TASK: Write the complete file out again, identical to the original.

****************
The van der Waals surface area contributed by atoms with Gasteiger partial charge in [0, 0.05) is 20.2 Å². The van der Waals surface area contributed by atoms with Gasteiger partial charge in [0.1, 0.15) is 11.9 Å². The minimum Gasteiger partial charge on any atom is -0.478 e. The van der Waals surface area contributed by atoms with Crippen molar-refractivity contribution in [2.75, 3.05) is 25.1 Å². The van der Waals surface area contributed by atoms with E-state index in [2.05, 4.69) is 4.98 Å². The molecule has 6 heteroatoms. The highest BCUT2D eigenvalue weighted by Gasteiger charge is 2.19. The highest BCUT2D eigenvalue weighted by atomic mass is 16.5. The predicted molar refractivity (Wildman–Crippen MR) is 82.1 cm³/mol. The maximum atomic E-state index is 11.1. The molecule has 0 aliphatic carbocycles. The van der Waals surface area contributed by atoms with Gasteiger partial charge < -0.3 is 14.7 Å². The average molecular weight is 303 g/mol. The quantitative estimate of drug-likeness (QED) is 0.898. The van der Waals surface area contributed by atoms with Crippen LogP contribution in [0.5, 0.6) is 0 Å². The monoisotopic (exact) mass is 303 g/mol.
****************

The van der Waals surface area contributed by atoms with Gasteiger partial charge in [0, 0.05) is 20.2 Å². The van der Waals surface area contributed by atoms with Gasteiger partial charge in [0.1, 0.15) is 11.9 Å². The minimum Gasteiger partial charge on any atom is -0.478 e. The van der Waals surface area contributed by atoms with Crippen molar-refractivity contribution in [2.75, 3.05) is 25.1 Å². The van der Waals surface area contributed by atoms with E-state index in [2.05, 4.69) is 4.98 Å². The molecule has 6 heteroatoms. The highest BCUT2D eigenvalue weighted by Gasteiger charge is 2.19. The highest BCUT2D eigenvalue weighted by atomic mass is 16.5. The predicted molar refractivity (Wildman–Crippen MR) is 82.1 cm³/mol. The maximum atomic E-state index is 11.1. The molecule has 0 aliphatic carbocycles. The van der Waals surface area contributed by atoms with Gasteiger partial charge < -0.3 is 14.7 Å². The average molecular weight is 303 g/mol. The quantitative estimate of drug-likeness (QED) is 0.898. The van der Waals surface area contributed by atoms with Crippen LogP contribution in [0.5, 0.6) is 0 Å². The monoisotopic (exact) mass is 303 g/mol.